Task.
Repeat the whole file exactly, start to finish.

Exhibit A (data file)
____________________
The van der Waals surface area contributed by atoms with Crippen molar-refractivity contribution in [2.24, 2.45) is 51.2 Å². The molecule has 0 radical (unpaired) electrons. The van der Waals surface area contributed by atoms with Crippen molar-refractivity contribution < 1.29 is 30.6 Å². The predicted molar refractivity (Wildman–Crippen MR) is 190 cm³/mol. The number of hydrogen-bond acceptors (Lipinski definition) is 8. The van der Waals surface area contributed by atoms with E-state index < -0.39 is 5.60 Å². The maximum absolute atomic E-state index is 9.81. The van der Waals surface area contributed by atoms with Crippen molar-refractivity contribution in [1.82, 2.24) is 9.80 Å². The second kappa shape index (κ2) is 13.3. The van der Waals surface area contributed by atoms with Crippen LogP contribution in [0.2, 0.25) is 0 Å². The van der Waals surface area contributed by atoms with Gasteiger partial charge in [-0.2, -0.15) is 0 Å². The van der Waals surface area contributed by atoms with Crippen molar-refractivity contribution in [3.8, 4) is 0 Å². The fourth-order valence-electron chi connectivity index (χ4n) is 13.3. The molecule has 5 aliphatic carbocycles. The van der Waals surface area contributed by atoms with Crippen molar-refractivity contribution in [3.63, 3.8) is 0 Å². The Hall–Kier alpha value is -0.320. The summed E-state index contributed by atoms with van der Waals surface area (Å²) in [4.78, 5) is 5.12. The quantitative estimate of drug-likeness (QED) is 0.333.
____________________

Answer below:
The van der Waals surface area contributed by atoms with Crippen molar-refractivity contribution in [2.24, 2.45) is 51.2 Å². The molecule has 0 radical (unpaired) electrons. The van der Waals surface area contributed by atoms with Crippen molar-refractivity contribution < 1.29 is 30.6 Å². The predicted molar refractivity (Wildman–Crippen MR) is 190 cm³/mol. The number of hydrogen-bond acceptors (Lipinski definition) is 8. The van der Waals surface area contributed by atoms with E-state index < -0.39 is 5.60 Å². The maximum absolute atomic E-state index is 9.81. The van der Waals surface area contributed by atoms with Crippen molar-refractivity contribution in [1.82, 2.24) is 9.80 Å². The second kappa shape index (κ2) is 13.3. The van der Waals surface area contributed by atoms with Crippen LogP contribution in [0.2, 0.25) is 0 Å². The van der Waals surface area contributed by atoms with Gasteiger partial charge in [-0.2, -0.15) is 0 Å². The van der Waals surface area contributed by atoms with Crippen molar-refractivity contribution in [3.8, 4) is 0 Å². The fourth-order valence-electron chi connectivity index (χ4n) is 13.3. The molecule has 5 aliphatic carbocycles. The van der Waals surface area contributed by atoms with Crippen molar-refractivity contribution in [3.63, 3.8) is 0 Å². The Hall–Kier alpha value is -0.320. The summed E-state index contributed by atoms with van der Waals surface area (Å²) in [4.78, 5) is 5.12. The quantitative estimate of drug-likeness (QED) is 0.333.